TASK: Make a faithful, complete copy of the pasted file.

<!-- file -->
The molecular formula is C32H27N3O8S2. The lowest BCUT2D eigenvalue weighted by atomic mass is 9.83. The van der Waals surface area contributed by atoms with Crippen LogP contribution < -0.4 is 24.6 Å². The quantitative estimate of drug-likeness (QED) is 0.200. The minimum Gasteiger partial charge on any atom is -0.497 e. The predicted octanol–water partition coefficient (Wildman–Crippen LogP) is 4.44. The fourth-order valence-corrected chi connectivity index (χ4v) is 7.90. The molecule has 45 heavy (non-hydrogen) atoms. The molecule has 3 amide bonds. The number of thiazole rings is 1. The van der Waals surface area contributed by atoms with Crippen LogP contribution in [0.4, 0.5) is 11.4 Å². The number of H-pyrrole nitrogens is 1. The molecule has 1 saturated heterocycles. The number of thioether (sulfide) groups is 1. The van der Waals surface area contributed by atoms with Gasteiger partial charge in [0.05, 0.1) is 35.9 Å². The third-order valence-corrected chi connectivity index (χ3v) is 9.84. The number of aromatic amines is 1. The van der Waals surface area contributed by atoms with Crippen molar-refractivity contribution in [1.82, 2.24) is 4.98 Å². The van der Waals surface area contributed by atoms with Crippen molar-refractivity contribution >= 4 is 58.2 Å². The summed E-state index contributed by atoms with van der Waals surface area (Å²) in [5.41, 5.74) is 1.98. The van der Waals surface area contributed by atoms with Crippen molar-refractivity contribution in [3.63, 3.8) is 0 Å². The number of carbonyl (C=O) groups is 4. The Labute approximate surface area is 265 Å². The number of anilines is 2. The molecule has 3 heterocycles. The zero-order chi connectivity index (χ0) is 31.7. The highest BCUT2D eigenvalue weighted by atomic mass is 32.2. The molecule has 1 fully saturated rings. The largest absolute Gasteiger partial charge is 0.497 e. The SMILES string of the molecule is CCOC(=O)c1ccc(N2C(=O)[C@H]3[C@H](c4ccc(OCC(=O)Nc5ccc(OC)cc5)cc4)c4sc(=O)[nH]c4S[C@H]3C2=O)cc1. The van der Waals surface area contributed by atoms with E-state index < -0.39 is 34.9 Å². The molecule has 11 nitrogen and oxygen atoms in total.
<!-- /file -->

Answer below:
The molecular formula is C32H27N3O8S2. The lowest BCUT2D eigenvalue weighted by atomic mass is 9.83. The van der Waals surface area contributed by atoms with Crippen LogP contribution < -0.4 is 24.6 Å². The quantitative estimate of drug-likeness (QED) is 0.200. The minimum Gasteiger partial charge on any atom is -0.497 e. The predicted octanol–water partition coefficient (Wildman–Crippen LogP) is 4.44. The fourth-order valence-corrected chi connectivity index (χ4v) is 7.90. The molecule has 45 heavy (non-hydrogen) atoms. The molecule has 3 amide bonds. The number of thiazole rings is 1. The van der Waals surface area contributed by atoms with Crippen LogP contribution in [0.4, 0.5) is 11.4 Å². The number of H-pyrrole nitrogens is 1. The molecule has 1 saturated heterocycles. The number of thioether (sulfide) groups is 1. The van der Waals surface area contributed by atoms with Gasteiger partial charge in [0.05, 0.1) is 35.9 Å². The third-order valence-corrected chi connectivity index (χ3v) is 9.84. The number of aromatic amines is 1. The van der Waals surface area contributed by atoms with Crippen molar-refractivity contribution in [1.82, 2.24) is 4.98 Å². The van der Waals surface area contributed by atoms with Crippen molar-refractivity contribution >= 4 is 58.2 Å². The summed E-state index contributed by atoms with van der Waals surface area (Å²) in [5.41, 5.74) is 1.98. The van der Waals surface area contributed by atoms with Crippen molar-refractivity contribution in [3.63, 3.8) is 0 Å². The number of carbonyl (C=O) groups is 4. The Labute approximate surface area is 265 Å². The number of anilines is 2. The molecule has 3 heterocycles. The zero-order chi connectivity index (χ0) is 31.7. The highest BCUT2D eigenvalue weighted by atomic mass is 32.2. The molecule has 1 fully saturated rings. The largest absolute Gasteiger partial charge is 0.497 e. The SMILES string of the molecule is CCOC(=O)c1ccc(N2C(=O)[C@H]3[C@H](c4ccc(OCC(=O)Nc5ccc(OC)cc5)cc4)c4sc(=O)[nH]c4S[C@H]3C2=O)cc1. The van der Waals surface area contributed by atoms with E-state index < -0.39 is 34.9 Å². The molecule has 11 nitrogen and oxygen atoms in total.